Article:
Adjustments Announced for Tennessee Duck Blind Drawings

COOKEVILLE, Tenn. — Adjustments have been made for the August handheld duck bling drawings and an update on a fisheries research cooperative effort was given among the agenda items at the June meeting of the Tennessee Fish and Wildlife Commission which concluded Friday.

At the TFWC’s May meeting, the commission requested Tennessee Wildlife Resources Agency staff review the handheld duck blind drawing process for consistency and ways to reduce the likelihood of buying/selling of blind sites.

At the Aug. 3 blind drawings, a two stage process will be used. Parties will be formed after the first drawing. The second drawing will be for blind locations for those selected in the first drawing.

Dr. Mark Rogers, leader of the Tennessee Cooperative Fisheries Research Unit, provided an overview of the cooperative agreement between the TWRA, U.S. Geological Service (USGS), U.S. Fish and Wildlife Service (USFWS), and Tennessee Tech. The cooperative leverages USGS and TTU resources to address TWRA’s research needs. Recent and ongoing projects include monitoring the movement and abundance of Asian carp, an evaluation of Florida largemouth bass in Chickamauga Lake, and assessing the contribution of stocked rainbow trout fingerlings in the Clinch River.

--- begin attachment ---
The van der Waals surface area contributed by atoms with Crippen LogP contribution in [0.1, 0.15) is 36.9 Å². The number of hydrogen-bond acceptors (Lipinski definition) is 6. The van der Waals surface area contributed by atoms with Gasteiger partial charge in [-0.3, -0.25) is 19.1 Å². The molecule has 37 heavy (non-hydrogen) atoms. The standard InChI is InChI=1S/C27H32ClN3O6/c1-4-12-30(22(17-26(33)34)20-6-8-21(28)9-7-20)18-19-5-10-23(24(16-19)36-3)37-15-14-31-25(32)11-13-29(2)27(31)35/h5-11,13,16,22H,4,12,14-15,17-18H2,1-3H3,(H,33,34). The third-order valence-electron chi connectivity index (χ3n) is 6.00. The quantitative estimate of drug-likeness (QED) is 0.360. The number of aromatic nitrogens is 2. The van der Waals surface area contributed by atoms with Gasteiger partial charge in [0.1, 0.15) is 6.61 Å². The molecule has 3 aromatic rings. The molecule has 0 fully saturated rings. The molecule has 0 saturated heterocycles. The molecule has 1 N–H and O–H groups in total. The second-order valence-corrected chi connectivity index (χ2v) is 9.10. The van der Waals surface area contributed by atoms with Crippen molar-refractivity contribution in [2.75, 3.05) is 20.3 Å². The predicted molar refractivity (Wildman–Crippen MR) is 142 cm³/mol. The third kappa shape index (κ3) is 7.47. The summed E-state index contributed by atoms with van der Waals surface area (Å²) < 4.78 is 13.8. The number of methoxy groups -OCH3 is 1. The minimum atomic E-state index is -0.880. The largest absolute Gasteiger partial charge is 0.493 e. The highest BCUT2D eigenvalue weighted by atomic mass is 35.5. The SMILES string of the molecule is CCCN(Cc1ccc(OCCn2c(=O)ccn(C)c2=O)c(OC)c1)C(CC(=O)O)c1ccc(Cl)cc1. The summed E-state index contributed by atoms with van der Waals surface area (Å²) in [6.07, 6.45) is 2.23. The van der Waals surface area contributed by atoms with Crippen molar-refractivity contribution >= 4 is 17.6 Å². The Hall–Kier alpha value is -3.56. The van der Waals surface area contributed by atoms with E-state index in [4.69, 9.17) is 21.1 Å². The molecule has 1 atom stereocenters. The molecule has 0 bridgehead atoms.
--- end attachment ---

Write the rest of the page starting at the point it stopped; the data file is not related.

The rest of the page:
The commission amended a proclamation to reflect calendar date changes only for the South Cherokee Wildlife Management Area bear and deer gun hunts.

An overview of the TWRA quota hunts program was given. TWRA currently holds nine drawings a year. The TWRA Licensing Division and Brandt, the agency’s license vendor, have worked to provide customers and agency personnel with a more user friendly application process for quota hunts.

The commission approved a rule amendment in regard to the governing shooting-operation of private wildlife preserves. This amendment allows big game wildlife preserves to acquire in-state CWD susceptible species once the animals are enrolled in a CWD monitoring program with the Tennessee Department of Agriculture (TDA). This removes the current mandatory enrollment, minimum of five years, and prior to a preserve taking possession of the animals. Also, the amendment requires the TDA to be responsible for all mandatory CWD testing on preserves and any escapes of non-indigenous mammals.